Men are known not to be as social as women. Thus, the development of ministries for men needs to be approached from a perspective of first promoting relationships between the men involved before the rest of the agenda can be pursued. In essence, there is a need that ministers working among men understand the different dynamics of men-men relationships and develop ministries with an understanding of the specific features. Specifically, men are known to form their relationships from activities whereas women build their relationships face-to-face through talking. Therefore, a men’s ministry should work on developing a trusted mechanism of promoting relations and allowing men to form support systems among themselves. Besides, it is vital that men be directed towards a close walk with God because this is the ultimate goal of ministry. This document presents a description of the different considerations in the formation of a men’s department in the church.
Men are known to never ask for guidance or directions whenever they are unable to trace the way or find instructions on their own. Specifically, it is a popular philosophy that men do not ever want to reveal their weaknesses to people and prefer to struggle alone until they make it through. Modern societies perceive it as a weakness when a man speaks of their shortcomings and seeks help from brothers (Morley et al. 125). Therefore, because of the conventional interpretation, many men struggle in their closets with issues that could be solved by having them discussed in a community setup.
It is not uncommon for a man to grab an old map and struggle to make sense of it without seeking help on the directions. This is a perfect analogy of the current situation of men in the world. Therefore, there is a growing need to develop ministries that are centered on meeting the needs of men. Whereas it might be difficult for one to find the way by studying maps and attempting to interpret the routes shown on it, it still remains clear that most men do not love opening up and sharing out their issues because such, according to the collective societal and cultures perspectives, might be understood as a sign of weakness (Morley et al. 126). However, the use of maps to find direction, in the literal sense, does not display the different signs, bumps, obstacles, and challenges that might be encountered along the way. Therefore, the best approach, judging from this perspective, is to get help from people who have sailed the same route and clearly understand the direction one is headed to.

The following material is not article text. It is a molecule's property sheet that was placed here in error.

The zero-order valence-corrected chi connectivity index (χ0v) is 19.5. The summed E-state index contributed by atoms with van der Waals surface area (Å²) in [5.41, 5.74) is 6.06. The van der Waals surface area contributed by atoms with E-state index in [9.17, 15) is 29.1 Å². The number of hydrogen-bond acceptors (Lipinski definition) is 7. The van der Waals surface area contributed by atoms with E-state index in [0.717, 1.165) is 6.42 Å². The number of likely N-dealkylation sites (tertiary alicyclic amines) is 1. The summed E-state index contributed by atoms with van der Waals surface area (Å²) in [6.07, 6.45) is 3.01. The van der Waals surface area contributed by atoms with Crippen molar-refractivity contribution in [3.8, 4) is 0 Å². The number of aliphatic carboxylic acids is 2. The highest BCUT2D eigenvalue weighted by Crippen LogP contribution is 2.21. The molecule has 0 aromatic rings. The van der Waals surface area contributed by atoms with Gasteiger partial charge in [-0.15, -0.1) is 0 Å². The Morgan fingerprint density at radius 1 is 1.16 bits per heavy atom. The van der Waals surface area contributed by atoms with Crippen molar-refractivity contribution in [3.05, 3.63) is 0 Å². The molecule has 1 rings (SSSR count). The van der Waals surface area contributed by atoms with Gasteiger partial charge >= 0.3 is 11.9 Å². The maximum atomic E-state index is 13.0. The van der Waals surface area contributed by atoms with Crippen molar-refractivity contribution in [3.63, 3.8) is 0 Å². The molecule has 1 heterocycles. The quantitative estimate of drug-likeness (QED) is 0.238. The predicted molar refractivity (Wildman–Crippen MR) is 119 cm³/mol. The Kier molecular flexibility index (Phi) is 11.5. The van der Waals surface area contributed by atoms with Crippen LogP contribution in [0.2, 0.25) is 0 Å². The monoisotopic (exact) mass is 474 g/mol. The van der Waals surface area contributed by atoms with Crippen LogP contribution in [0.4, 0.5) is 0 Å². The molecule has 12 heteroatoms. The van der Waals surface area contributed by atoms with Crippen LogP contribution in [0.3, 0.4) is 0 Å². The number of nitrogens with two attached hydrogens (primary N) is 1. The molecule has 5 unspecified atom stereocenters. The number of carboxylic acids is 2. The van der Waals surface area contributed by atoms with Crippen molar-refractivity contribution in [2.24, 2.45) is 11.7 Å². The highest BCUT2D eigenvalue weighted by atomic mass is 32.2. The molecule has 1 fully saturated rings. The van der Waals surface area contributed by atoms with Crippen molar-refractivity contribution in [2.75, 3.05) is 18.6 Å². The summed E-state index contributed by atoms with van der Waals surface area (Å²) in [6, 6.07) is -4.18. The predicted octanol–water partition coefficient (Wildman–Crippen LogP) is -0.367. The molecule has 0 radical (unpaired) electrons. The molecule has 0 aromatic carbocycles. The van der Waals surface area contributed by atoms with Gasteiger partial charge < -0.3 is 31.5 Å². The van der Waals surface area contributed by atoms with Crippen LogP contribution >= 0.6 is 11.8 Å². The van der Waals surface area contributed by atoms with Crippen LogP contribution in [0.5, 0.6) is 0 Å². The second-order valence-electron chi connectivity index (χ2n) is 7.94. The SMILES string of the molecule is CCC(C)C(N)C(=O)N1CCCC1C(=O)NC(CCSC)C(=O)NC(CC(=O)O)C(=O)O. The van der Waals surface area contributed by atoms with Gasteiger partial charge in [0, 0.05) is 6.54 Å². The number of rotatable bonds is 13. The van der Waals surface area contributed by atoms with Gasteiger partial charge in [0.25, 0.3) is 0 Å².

Applying the same principle of direction seeking to the spiritual journey, there is a significant need that men be supported in their spiritual walk to ensure that the different obstacles on the way do not strangle them. Without a support network that meets one’s needs and encourages men to grow more Christlike, it is difficult for them to live out a productive Christian life and attain the ultimate goal promised by Jesus. Though the journey may be complicated, the development of effective ministries can help men live out a life of faith, become pillars for their generations and build families.
No mistake should be made in the understanding and interpretation of the matter. The highway to heaven is one, and everyone should strive to get to this road by living a life that is in line with the dictates of the bible. It is only the atoning blood of Jesus that can enable anyone to attains the eternal goal of getting to heaven (Morley et al. 126). Thus, depending on one’s starting point, men’s ministries can help give direction until one gets to the main road and works out their way (Morley et al. 125). Many times, when instructions are given, it is imperative that they are given in a language that is easily understood by the people in question. Therefore, the development of effective men’s ministries remains a worthy consideration.
In the development of ministries for men, it is necessary that the ministry organization considers equipping the men with the skills needed for their personal growth as well. It remains central that ministers develop programs which, besides contributing to the establishment of strong networks among the men, also meet their needs. For example, equipping men with essential skills is an option worthy of pursuit. The ministry must equip them with skills that help men gather up the truth of God from the bible and utilize it individually for their personal development. The use of sequential tools like the Four Spiritual Laws developed by the Life Ministry or the Roman Road can be helpful because they present one with an orderly and organized series of steps from the point of accepting salvation through Jesus Christ to the development of personal faith in Him. Besides, such well-described guides are always accompanied with well-explained steps for personal growth in Christ, thus making them worthy of consideration in the discipleship of men into the faith (Morley et al. 126). However, though there are many other resourceful representations of the message of salvation through Jesus Christ, it is certain that most may not apply to men, thus, calling for a development clear criteria for the selection of materials to be used in such ministries.
The Need for Men’s Ministries